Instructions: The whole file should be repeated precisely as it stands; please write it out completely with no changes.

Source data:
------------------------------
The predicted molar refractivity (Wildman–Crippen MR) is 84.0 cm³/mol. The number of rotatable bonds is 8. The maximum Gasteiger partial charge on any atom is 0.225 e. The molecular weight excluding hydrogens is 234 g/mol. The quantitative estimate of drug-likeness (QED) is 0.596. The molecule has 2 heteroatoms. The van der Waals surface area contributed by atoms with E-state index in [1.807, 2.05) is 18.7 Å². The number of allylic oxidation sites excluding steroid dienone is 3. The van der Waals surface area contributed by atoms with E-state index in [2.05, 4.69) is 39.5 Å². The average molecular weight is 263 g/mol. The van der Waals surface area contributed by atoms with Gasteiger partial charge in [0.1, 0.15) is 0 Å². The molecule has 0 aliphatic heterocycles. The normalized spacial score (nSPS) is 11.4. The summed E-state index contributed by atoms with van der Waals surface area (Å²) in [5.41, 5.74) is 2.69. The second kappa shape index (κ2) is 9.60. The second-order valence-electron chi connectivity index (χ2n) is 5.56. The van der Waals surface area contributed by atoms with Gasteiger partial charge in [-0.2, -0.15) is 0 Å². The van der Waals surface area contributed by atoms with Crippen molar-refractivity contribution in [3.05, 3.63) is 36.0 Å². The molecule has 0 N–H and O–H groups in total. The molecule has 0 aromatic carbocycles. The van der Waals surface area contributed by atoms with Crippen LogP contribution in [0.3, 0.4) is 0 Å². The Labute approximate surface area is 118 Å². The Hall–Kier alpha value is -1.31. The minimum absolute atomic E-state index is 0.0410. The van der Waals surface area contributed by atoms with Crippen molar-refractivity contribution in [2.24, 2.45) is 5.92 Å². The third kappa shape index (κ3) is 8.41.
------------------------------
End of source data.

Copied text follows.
The predicted molar refractivity (Wildman–Crippen MR) is 84.0 cm³/mol. The number of rotatable bonds is 8. The maximum Gasteiger partial charge on any atom is 0.225 e. The molecular weight excluding hydrogens is 234 g/mol. The quantitative estimate of drug-likeness (QED) is 0.596. The molecule has 2 heteroatoms. The van der Waals surface area contributed by atoms with E-state index in [1.807, 2.05) is 18.7 Å². The number of allylic oxidation sites excluding steroid dienone is 3. The van der Waals surface area contributed by atoms with E-state index in [2.05, 4.69) is 39.5 Å². The average molecular weight is 263 g/mol. The van der Waals surface area contributed by atoms with Gasteiger partial charge in [0.1, 0.15) is 0 Å². The molecule has 0 aliphatic heterocycles. The normalized spacial score (nSPS) is 11.4. The summed E-state index contributed by atoms with van der Waals surface area (Å²) in [5.41, 5.74) is 2.69. The second kappa shape index (κ2) is 9.60. The second-order valence-electron chi connectivity index (χ2n) is 5.56. The van der Waals surface area contributed by atoms with Gasteiger partial charge in [-0.2, -0.15) is 0 Å². The van der Waals surface area contributed by atoms with Crippen molar-refractivity contribution in [3.05, 3.63) is 36.0 Å². The molecule has 0 N–H and O–H groups in total. The molecule has 0 aromatic carbocycles. The van der Waals surface area contributed by atoms with Crippen LogP contribution in [0.3, 0.4) is 0 Å². The Labute approximate surface area is 118 Å². The Hall–Kier alpha value is -1.31. The minimum absolute atomic E-state index is 0.0410. The van der Waals surface area contributed by atoms with Crippen molar-refractivity contribution in [2.24, 2.45) is 5.92 Å². The third kappa shape index (κ3) is 8.41.